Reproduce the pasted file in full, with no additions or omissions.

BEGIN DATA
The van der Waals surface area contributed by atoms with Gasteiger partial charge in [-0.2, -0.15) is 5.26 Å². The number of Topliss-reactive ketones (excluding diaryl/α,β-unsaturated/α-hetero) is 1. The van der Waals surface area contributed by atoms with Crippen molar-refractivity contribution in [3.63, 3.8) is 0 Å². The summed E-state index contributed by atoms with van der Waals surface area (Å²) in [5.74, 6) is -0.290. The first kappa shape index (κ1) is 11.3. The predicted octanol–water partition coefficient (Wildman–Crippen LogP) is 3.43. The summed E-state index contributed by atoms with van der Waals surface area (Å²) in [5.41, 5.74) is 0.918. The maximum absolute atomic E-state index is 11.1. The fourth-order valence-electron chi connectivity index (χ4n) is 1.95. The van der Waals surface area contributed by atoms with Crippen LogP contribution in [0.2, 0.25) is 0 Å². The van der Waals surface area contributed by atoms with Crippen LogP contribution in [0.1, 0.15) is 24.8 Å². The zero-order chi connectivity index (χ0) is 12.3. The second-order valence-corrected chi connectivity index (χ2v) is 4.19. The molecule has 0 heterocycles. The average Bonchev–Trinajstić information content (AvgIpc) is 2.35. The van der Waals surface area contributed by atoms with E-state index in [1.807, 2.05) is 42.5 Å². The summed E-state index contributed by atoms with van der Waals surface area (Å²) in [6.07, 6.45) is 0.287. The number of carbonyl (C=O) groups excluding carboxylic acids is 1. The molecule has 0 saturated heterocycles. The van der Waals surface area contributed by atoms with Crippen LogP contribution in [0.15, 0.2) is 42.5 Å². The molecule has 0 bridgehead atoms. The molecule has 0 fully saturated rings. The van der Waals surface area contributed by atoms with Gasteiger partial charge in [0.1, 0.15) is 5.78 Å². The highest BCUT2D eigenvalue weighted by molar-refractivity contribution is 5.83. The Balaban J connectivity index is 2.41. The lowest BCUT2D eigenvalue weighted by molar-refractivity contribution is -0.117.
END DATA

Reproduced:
The van der Waals surface area contributed by atoms with Gasteiger partial charge in [-0.2, -0.15) is 5.26 Å². The number of Topliss-reactive ketones (excluding diaryl/α,β-unsaturated/α-hetero) is 1. The van der Waals surface area contributed by atoms with Crippen molar-refractivity contribution in [3.63, 3.8) is 0 Å². The summed E-state index contributed by atoms with van der Waals surface area (Å²) in [5.74, 6) is -0.290. The first kappa shape index (κ1) is 11.3. The predicted octanol–water partition coefficient (Wildman–Crippen LogP) is 3.43. The summed E-state index contributed by atoms with van der Waals surface area (Å²) in [5.41, 5.74) is 0.918. The maximum absolute atomic E-state index is 11.1. The fourth-order valence-electron chi connectivity index (χ4n) is 1.95. The van der Waals surface area contributed by atoms with Crippen LogP contribution in [0.2, 0.25) is 0 Å². The van der Waals surface area contributed by atoms with Crippen LogP contribution in [0.1, 0.15) is 24.8 Å². The zero-order chi connectivity index (χ0) is 12.3. The second-order valence-corrected chi connectivity index (χ2v) is 4.19. The molecule has 0 heterocycles. The average Bonchev–Trinajstić information content (AvgIpc) is 2.35. The van der Waals surface area contributed by atoms with E-state index in [1.807, 2.05) is 42.5 Å². The summed E-state index contributed by atoms with van der Waals surface area (Å²) in [6.07, 6.45) is 0.287. The number of carbonyl (C=O) groups excluding carboxylic acids is 1. The molecule has 0 saturated heterocycles. The van der Waals surface area contributed by atoms with Crippen LogP contribution in [0.15, 0.2) is 42.5 Å². The molecule has 0 bridgehead atoms. The molecule has 0 fully saturated rings. The van der Waals surface area contributed by atoms with Gasteiger partial charge in [0.1, 0.15) is 5.78 Å². The highest BCUT2D eigenvalue weighted by molar-refractivity contribution is 5.83. The Balaban J connectivity index is 2.41. The lowest BCUT2D eigenvalue weighted by molar-refractivity contribution is -0.117.